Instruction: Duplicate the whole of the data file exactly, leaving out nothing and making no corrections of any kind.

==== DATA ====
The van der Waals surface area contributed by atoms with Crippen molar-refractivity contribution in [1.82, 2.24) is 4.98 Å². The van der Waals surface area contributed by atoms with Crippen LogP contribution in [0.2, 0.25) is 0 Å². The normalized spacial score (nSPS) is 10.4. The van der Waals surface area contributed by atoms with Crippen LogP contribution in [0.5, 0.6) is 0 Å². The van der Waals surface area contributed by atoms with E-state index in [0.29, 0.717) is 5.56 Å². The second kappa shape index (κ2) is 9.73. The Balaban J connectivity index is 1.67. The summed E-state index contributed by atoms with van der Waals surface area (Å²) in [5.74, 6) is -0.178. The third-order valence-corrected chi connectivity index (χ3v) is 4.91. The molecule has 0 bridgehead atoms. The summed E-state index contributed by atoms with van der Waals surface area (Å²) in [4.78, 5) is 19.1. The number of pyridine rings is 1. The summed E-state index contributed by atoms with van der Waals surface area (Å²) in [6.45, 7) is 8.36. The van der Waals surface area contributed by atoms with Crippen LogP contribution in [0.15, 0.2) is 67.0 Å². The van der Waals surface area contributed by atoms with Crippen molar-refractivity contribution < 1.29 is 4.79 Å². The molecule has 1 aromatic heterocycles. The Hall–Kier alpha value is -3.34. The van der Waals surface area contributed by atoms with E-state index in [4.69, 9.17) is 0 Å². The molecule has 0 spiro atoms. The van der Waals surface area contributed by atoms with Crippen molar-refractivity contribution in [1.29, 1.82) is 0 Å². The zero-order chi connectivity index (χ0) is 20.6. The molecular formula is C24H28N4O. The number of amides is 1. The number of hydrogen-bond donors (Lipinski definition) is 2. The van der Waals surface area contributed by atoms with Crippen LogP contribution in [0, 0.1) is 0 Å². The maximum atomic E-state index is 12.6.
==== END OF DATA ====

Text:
The van der Waals surface area contributed by atoms with Crippen molar-refractivity contribution in [1.82, 2.24) is 4.98 Å². The van der Waals surface area contributed by atoms with Crippen LogP contribution in [0.2, 0.25) is 0 Å². The normalized spacial score (nSPS) is 10.4. The van der Waals surface area contributed by atoms with Crippen LogP contribution in [0.5, 0.6) is 0 Å². The van der Waals surface area contributed by atoms with E-state index in [0.29, 0.717) is 5.56 Å². The second kappa shape index (κ2) is 9.73. The Balaban J connectivity index is 1.67. The summed E-state index contributed by atoms with van der Waals surface area (Å²) in [5.74, 6) is -0.178. The third-order valence-corrected chi connectivity index (χ3v) is 4.91. The molecule has 0 bridgehead atoms. The summed E-state index contributed by atoms with van der Waals surface area (Å²) in [4.78, 5) is 19.1. The number of pyridine rings is 1. The summed E-state index contributed by atoms with van der Waals surface area (Å²) in [6.45, 7) is 8.36. The van der Waals surface area contributed by atoms with Crippen LogP contribution in [0.15, 0.2) is 67.0 Å². The van der Waals surface area contributed by atoms with Crippen molar-refractivity contribution < 1.29 is 4.79 Å². The molecule has 1 aromatic heterocycles. The Hall–Kier alpha value is -3.34. The van der Waals surface area contributed by atoms with E-state index in [4.69, 9.17) is 0 Å². The molecule has 0 spiro atoms. The van der Waals surface area contributed by atoms with Crippen molar-refractivity contribution in [1.29, 1.82) is 0 Å². The zero-order chi connectivity index (χ0) is 20.6. The molecular formula is C24H28N4O. The number of amides is 1. The number of hydrogen-bond donors (Lipinski definition) is 2. The van der Waals surface area contributed by atoms with Crippen LogP contribution in [0, 0.1) is 0 Å². The maximum atomic E-state index is 12.6.